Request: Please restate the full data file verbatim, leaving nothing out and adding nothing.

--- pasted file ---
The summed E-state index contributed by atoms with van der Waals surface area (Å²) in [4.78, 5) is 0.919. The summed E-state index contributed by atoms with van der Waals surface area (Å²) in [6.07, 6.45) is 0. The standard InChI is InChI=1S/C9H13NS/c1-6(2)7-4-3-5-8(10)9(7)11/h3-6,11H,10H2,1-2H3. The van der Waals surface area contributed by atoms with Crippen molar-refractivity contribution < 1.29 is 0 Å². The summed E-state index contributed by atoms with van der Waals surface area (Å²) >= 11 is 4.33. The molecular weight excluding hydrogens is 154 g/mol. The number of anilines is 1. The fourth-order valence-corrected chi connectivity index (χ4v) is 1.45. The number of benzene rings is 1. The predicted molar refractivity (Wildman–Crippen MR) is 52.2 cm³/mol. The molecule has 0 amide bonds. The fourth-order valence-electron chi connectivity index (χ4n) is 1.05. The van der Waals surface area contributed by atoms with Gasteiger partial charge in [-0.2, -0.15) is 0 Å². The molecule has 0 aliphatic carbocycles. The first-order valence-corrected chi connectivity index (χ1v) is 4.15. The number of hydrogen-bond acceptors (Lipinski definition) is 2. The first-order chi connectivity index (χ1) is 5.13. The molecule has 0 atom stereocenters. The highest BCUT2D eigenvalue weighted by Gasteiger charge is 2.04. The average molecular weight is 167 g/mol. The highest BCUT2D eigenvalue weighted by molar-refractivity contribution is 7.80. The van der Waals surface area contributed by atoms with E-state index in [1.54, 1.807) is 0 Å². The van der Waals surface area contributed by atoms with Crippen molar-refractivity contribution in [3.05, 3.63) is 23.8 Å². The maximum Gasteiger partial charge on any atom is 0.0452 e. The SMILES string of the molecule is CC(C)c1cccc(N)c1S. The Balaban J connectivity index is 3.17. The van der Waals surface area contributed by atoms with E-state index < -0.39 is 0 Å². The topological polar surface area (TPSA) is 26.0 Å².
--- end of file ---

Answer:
The summed E-state index contributed by atoms with van der Waals surface area (Å²) in [4.78, 5) is 0.919. The summed E-state index contributed by atoms with van der Waals surface area (Å²) in [6.07, 6.45) is 0. The standard InChI is InChI=1S/C9H13NS/c1-6(2)7-4-3-5-8(10)9(7)11/h3-6,11H,10H2,1-2H3. The van der Waals surface area contributed by atoms with Crippen molar-refractivity contribution < 1.29 is 0 Å². The summed E-state index contributed by atoms with van der Waals surface area (Å²) >= 11 is 4.33. The molecular weight excluding hydrogens is 154 g/mol. The number of anilines is 1. The fourth-order valence-corrected chi connectivity index (χ4v) is 1.45. The number of benzene rings is 1. The predicted molar refractivity (Wildman–Crippen MR) is 52.2 cm³/mol. The molecule has 0 amide bonds. The fourth-order valence-electron chi connectivity index (χ4n) is 1.05. The van der Waals surface area contributed by atoms with Gasteiger partial charge in [-0.2, -0.15) is 0 Å². The molecule has 0 aliphatic carbocycles. The first-order valence-corrected chi connectivity index (χ1v) is 4.15. The number of hydrogen-bond acceptors (Lipinski definition) is 2. The first-order chi connectivity index (χ1) is 5.13. The molecule has 0 atom stereocenters. The highest BCUT2D eigenvalue weighted by Gasteiger charge is 2.04. The average molecular weight is 167 g/mol. The highest BCUT2D eigenvalue weighted by molar-refractivity contribution is 7.80. The van der Waals surface area contributed by atoms with E-state index in [1.54, 1.807) is 0 Å². The van der Waals surface area contributed by atoms with Crippen molar-refractivity contribution in [3.05, 3.63) is 23.8 Å². The maximum Gasteiger partial charge on any atom is 0.0452 e. The SMILES string of the molecule is CC(C)c1cccc(N)c1S. The Balaban J connectivity index is 3.17. The van der Waals surface area contributed by atoms with E-state index < -0.39 is 0 Å². The topological polar surface area (TPSA) is 26.0 Å².